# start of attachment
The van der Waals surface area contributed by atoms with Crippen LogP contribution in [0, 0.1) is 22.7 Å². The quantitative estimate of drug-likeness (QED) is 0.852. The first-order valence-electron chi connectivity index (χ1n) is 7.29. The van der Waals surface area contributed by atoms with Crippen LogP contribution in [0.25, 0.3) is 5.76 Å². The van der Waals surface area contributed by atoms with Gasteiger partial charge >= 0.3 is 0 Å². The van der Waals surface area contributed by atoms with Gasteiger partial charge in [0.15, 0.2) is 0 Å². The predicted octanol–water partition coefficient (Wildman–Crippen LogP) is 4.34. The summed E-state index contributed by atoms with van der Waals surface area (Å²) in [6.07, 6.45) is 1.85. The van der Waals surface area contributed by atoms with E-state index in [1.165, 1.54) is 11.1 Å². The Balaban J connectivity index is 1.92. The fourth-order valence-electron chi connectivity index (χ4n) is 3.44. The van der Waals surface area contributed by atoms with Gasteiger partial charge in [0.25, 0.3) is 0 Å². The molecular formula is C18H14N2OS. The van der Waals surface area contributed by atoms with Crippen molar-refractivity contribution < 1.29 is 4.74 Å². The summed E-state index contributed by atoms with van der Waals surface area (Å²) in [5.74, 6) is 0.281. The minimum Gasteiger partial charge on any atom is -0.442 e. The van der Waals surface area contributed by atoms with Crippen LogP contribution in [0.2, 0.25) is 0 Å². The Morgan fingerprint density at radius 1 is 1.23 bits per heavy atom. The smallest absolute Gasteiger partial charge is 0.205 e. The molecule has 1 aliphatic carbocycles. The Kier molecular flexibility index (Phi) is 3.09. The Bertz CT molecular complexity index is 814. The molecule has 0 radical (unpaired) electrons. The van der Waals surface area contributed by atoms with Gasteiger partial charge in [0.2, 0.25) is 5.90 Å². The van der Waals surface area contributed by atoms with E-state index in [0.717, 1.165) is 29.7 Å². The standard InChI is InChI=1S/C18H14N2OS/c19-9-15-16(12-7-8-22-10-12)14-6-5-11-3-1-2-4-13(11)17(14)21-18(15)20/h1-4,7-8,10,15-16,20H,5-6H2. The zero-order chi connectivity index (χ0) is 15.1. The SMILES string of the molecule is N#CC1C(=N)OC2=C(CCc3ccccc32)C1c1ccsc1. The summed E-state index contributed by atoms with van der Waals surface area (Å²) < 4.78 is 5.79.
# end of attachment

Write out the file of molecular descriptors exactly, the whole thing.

The van der Waals surface area contributed by atoms with Crippen LogP contribution in [0, 0.1) is 22.7 Å². The quantitative estimate of drug-likeness (QED) is 0.852. The first-order valence-electron chi connectivity index (χ1n) is 7.29. The van der Waals surface area contributed by atoms with Crippen LogP contribution in [0.25, 0.3) is 5.76 Å². The van der Waals surface area contributed by atoms with Gasteiger partial charge >= 0.3 is 0 Å². The van der Waals surface area contributed by atoms with Gasteiger partial charge in [0.15, 0.2) is 0 Å². The predicted octanol–water partition coefficient (Wildman–Crippen LogP) is 4.34. The summed E-state index contributed by atoms with van der Waals surface area (Å²) in [6.07, 6.45) is 1.85. The van der Waals surface area contributed by atoms with E-state index in [1.165, 1.54) is 11.1 Å². The Balaban J connectivity index is 1.92. The fourth-order valence-electron chi connectivity index (χ4n) is 3.44. The van der Waals surface area contributed by atoms with Gasteiger partial charge in [0.25, 0.3) is 0 Å². The molecular formula is C18H14N2OS. The van der Waals surface area contributed by atoms with Crippen molar-refractivity contribution < 1.29 is 4.74 Å². The summed E-state index contributed by atoms with van der Waals surface area (Å²) in [5.74, 6) is 0.281. The minimum Gasteiger partial charge on any atom is -0.442 e. The van der Waals surface area contributed by atoms with Crippen LogP contribution in [0.2, 0.25) is 0 Å². The Morgan fingerprint density at radius 1 is 1.23 bits per heavy atom. The smallest absolute Gasteiger partial charge is 0.205 e. The molecule has 1 aliphatic carbocycles. The Kier molecular flexibility index (Phi) is 3.09. The Bertz CT molecular complexity index is 814. The molecule has 0 radical (unpaired) electrons. The van der Waals surface area contributed by atoms with Gasteiger partial charge in [0.2, 0.25) is 5.90 Å². The van der Waals surface area contributed by atoms with E-state index in [0.717, 1.165) is 29.7 Å². The standard InChI is InChI=1S/C18H14N2OS/c19-9-15-16(12-7-8-22-10-12)14-6-5-11-3-1-2-4-13(11)17(14)21-18(15)20/h1-4,7-8,10,15-16,20H,5-6H2. The zero-order chi connectivity index (χ0) is 15.1. The SMILES string of the molecule is N#CC1C(=N)OC2=C(CCc3ccccc32)C1c1ccsc1. The summed E-state index contributed by atoms with van der Waals surface area (Å²) < 4.78 is 5.79.